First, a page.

Historical Reprints History History of Prostitution

History of Prostitution

History of Prostitution
Catalog # SKU3781
Publisher TGS Publishing
Weight 3.00 lbs
Author Name William W. Sanger
ISBN 10: 0000000000
ISBN 13: 0000000000000


History of Prostitution

Two Volumes

Its Extent, Causes, and Effects
Throughout the World

William W. Sanger

This history is one of the most exhaustive and most unusual of a 'forbidden' subject. While some of the author's views are tainted (biased) by his religious views, the history from ancient time and the world over is admirable of such a subject. Arguments are unnecessary to prove the existence of prostitution. "When its extent, its causes, or its effects are questioned, a remarkable degree of ignorance or carelessness is manifested. Few care to know the secret springs from which prostitution emanates; few are anxious to know how wide the stream extends; few have any desire to know the devastation it causes."

Print size, 11 point font



The safety of the community, so far as its sanitary condition is concerned, imperatively demands an inquiry like this. It is no longer necessary to prove that syphilitic taint is propagated by the direct agency of prostitution. That fact has been demonstrated years ago, and, reasoning from it, we rightly infer that the ravages of that poison can be checked by compelling abandoned women to certain judicious observances. One thing is absolutely certain, that the public health can not be endangered by the interference, and there is a moral certainty that it may be materially benefited. The value of this investigation, so far as relates to purely physical questions, consists in not merely pointing out where the evil is, but in showing to what extent it exists, and then contrasting the state of venereal disease, its rapid increase and augmenting virulence in this country, with its condition in those nations where similar investigations have resulted in practical measures.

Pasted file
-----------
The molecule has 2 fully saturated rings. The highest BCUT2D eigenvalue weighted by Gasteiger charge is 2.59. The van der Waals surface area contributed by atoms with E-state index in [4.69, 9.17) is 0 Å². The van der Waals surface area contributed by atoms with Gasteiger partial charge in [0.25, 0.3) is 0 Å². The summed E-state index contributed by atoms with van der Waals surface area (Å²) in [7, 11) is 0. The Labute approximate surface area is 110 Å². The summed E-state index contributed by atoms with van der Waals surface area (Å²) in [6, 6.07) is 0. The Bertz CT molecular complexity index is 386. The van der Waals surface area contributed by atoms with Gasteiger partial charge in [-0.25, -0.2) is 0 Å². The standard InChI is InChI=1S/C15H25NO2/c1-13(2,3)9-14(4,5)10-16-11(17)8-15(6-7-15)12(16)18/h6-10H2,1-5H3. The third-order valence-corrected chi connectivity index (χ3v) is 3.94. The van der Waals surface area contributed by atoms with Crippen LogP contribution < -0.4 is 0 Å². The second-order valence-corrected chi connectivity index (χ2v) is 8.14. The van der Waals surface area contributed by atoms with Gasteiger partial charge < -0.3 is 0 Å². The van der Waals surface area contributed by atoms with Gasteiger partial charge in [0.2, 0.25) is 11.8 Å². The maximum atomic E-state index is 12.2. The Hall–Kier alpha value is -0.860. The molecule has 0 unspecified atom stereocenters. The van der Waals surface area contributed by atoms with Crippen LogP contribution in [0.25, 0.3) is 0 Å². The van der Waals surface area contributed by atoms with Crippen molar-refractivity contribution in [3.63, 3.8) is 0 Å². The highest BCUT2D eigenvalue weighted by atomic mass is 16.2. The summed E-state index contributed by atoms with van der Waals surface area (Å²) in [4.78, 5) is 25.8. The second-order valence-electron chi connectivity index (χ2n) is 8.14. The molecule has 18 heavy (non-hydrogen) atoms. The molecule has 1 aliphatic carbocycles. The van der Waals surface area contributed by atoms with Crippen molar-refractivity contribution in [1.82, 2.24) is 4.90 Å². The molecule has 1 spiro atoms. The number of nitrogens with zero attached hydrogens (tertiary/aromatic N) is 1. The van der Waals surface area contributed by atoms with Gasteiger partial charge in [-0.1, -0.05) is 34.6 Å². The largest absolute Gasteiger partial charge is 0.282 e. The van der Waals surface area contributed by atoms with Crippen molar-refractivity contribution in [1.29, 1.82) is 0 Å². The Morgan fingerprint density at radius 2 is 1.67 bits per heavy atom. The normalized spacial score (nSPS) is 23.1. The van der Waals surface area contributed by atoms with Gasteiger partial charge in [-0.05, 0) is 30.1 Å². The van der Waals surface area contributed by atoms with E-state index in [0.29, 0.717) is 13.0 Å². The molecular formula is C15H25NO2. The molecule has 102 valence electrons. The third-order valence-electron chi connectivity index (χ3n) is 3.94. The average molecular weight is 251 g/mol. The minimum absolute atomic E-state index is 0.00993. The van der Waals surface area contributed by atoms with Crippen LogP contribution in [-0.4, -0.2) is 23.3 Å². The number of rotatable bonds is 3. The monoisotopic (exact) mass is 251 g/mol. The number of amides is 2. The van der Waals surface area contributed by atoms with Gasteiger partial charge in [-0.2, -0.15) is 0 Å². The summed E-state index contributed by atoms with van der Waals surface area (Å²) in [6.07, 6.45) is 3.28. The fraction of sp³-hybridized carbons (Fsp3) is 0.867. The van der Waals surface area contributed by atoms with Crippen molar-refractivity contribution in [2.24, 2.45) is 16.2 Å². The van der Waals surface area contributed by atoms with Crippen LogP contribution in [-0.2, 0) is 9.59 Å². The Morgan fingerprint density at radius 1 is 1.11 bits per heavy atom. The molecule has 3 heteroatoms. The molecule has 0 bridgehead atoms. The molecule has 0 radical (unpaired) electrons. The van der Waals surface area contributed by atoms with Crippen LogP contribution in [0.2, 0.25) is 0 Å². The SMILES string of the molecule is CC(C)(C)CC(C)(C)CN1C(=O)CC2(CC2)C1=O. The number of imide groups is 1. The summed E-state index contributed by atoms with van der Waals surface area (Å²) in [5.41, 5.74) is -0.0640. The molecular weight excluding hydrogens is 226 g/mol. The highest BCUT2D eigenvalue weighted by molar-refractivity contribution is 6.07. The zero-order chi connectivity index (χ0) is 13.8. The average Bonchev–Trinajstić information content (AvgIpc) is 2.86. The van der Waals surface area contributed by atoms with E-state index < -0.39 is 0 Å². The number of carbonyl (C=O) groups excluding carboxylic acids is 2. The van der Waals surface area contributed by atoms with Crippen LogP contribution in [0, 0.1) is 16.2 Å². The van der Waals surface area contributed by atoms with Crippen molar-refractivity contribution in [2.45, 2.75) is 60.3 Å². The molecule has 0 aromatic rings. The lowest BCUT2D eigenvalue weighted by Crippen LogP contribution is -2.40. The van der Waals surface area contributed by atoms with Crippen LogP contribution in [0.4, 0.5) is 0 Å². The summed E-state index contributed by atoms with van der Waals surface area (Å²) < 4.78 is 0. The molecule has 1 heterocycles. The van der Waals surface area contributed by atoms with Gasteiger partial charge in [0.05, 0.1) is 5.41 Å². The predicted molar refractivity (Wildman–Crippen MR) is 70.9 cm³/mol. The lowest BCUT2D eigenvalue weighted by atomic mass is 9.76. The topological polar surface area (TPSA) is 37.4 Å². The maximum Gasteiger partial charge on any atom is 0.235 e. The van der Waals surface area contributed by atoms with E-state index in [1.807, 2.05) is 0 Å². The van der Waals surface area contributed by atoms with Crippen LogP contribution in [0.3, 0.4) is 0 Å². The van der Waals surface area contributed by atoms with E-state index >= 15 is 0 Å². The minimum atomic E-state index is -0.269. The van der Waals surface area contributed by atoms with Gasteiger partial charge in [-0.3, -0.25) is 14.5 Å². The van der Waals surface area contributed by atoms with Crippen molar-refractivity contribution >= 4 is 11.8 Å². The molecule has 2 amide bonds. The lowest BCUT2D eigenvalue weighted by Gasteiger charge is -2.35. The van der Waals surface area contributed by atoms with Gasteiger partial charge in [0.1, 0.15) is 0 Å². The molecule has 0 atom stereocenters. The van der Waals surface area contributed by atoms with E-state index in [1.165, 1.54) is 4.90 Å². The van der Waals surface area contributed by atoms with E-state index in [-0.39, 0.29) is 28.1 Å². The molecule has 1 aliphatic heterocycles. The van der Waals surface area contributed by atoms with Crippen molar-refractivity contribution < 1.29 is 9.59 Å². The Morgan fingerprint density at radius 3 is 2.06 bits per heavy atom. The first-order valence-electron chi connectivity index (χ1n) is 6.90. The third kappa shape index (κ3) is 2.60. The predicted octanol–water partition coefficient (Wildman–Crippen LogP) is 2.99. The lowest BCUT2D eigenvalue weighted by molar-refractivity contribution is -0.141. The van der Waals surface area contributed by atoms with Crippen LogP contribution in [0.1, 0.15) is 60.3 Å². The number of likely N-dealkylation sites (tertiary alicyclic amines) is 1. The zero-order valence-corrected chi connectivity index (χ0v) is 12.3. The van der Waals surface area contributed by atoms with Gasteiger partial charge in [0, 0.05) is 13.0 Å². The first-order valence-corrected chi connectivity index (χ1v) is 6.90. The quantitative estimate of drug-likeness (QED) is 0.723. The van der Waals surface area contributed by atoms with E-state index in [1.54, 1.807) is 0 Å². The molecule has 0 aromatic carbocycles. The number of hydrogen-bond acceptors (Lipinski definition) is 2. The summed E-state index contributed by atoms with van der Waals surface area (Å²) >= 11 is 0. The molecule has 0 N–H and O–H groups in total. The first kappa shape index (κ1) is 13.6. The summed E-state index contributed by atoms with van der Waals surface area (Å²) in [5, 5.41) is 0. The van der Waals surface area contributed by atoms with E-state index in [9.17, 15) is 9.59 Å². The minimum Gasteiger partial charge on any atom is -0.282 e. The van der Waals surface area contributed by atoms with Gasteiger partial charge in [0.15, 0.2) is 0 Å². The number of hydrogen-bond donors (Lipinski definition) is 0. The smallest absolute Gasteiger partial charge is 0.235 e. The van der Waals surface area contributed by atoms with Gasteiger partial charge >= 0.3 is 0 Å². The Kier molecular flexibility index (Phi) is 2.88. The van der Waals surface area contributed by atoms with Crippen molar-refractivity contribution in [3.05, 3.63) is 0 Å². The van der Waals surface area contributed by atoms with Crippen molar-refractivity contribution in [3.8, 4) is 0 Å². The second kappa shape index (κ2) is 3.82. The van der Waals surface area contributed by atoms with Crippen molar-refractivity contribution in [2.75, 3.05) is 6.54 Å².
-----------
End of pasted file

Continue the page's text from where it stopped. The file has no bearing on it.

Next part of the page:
Public safety imperatively demands this investigation as a means of tracing the habitual resorts of criminals. It is not necessary to inform any man conversant with city life that houses of ill fame are the common resort of the most abandoned of the male part of the community. There the assassin, against whose hand no life is secure, has a safe retreat. The burglar, who commits his depredations under cover of the shade of night; the swindler, who defrauds the honest trader by false representations; the counterfeiter, who earns a precarious living by his unholy trade-these hold there high carnival. There they meet to recount their exploits and divide the spoils; to devise new schemes of wickedness, or lay plans by which simple youths may be allured to vilest practices.

There is another phase of public safety which demands this investigation, namely, the preservation of female honor. Those who frequent these haunts of vice are forever employed in casting about snares to entrap the young, the unwary, or the friendless woman. They tempt her to minister to their libidinous desires, and swell the already overcrowded ranks of frailty. While these resorts are secret, there is every facility for such infamous conduct, with but slight probability of its detection, and still slighter opportunities for prevention. Thither, too, young men, and even boys, are inveigled by those who have grown old in vice, and there are they taught the horrid mysteries of unhallowed passion. Many a promising youth has left such haunts as these not only with a ruined constitution, but with loss of character and honor; many whose names swell the criminal records of the day date their first step in crime from the hour they entered a common brothel.